The predatory snake star, Astrotoma agassizii

It is all hands on deck here at NIWA as our Research Vessel, Tangaroa prepares to depart for Antarctica next week. In honour of this voyage, we thought it appropriate to feature one of our favourite Antarctic dwelling critters, the predatory snake star, Astrotoma agassizii Lyman, 1875.

Astrotoma agassizii is commonly found in the Ross Sea at the Balleny Islands, Victoria Land and Terra Nova Bay, Antarctica. It lives at continental shelf depths right around the Antarctic from 90-700 m, but we have also recorded it on the Antarctic continental slope down below 2000 m.

We have a related species in New Zealand waters, Astrotoma drachi Guille, 1979, but it is much less common here and found deeper from 1036-1377 m.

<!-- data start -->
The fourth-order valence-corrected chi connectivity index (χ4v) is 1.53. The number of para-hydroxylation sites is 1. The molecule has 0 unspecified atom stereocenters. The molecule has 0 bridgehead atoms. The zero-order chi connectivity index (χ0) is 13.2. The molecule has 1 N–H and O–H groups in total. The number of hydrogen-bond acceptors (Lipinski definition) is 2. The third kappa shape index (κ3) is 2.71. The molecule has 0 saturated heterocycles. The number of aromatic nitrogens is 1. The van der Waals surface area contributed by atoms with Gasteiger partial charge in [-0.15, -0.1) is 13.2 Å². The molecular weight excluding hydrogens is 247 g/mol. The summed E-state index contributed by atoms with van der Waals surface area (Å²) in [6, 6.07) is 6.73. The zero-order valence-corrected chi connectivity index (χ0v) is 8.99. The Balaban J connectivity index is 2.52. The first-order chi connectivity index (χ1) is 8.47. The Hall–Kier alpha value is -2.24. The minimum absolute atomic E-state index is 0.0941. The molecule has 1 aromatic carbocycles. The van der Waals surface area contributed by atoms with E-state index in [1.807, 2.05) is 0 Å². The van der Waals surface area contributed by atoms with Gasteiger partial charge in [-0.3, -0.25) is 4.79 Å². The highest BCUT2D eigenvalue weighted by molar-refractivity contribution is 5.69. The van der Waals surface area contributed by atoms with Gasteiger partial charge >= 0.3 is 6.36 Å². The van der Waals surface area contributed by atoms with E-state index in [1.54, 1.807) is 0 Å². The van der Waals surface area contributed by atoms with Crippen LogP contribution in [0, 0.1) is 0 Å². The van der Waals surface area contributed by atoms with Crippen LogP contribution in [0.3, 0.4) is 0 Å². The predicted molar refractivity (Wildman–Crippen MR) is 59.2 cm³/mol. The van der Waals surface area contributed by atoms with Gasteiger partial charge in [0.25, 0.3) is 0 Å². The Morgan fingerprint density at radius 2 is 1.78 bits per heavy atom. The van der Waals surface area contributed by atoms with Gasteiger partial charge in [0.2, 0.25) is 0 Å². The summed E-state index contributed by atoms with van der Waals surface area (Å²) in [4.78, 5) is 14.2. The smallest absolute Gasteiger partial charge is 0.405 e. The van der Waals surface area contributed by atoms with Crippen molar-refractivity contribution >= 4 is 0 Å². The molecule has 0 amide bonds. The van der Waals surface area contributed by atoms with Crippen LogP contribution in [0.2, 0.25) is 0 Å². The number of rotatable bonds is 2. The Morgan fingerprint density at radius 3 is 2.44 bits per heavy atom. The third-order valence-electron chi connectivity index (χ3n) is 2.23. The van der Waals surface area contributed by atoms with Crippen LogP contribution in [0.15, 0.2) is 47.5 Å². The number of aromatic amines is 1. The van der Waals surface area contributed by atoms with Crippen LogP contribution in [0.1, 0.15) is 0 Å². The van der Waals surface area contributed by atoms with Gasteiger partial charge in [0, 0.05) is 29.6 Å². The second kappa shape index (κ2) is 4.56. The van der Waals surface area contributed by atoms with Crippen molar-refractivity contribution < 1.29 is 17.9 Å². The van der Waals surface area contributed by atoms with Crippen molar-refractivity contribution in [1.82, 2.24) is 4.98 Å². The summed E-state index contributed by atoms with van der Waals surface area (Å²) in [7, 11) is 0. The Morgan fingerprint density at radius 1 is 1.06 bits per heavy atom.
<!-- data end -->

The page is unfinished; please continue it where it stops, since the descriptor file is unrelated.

Astrotoma agassizi Lyman, 1875 collected at 350 m on the Western Ross Sea Shelf from the IPY-CAML 2008 Ross Sea voyage. Photographed by Peter Mariott, NIWA, IPY-CAML.

The largest known specimen of brittle star (http://en.wikipedia.org/wiki/Largest_organisms), this impressive predator's disc diameter can be up to 6 cm across and its arms can reach an impressive 70 cm long!

Although they may look beautiful, these long wiggly arms are ringed with rows of minute hooks, which enable them to grip on to the corals to gain height up off the seafloor and loop around and grab prey items.

Dearborn et al. (1986) found that Astrotoma agassizii preys mainly on small crustaceans (copepods, mysids and euphausids) and arrow worms (chaetognaths), but it has been found to eat a variety of other animals from the plankton too.

Interesting fact:

Dahm (1990) calculated the age of a specimen of Astrotoma agassizi to be 90 years old from growth rings found in the arm vertebrae. Read more here.

A beautiful scene from 350 m deep on the Ross Sea shelf, sea lilies, sea cucumbers, and the predatory snake star, Astrotoma agassizii (bottom right with the wiggly arms) perched on clumps of bryozoan and primnoid corals. NIWA DTIS Camera, IPY-CAML 2008 Ross Sea voyage.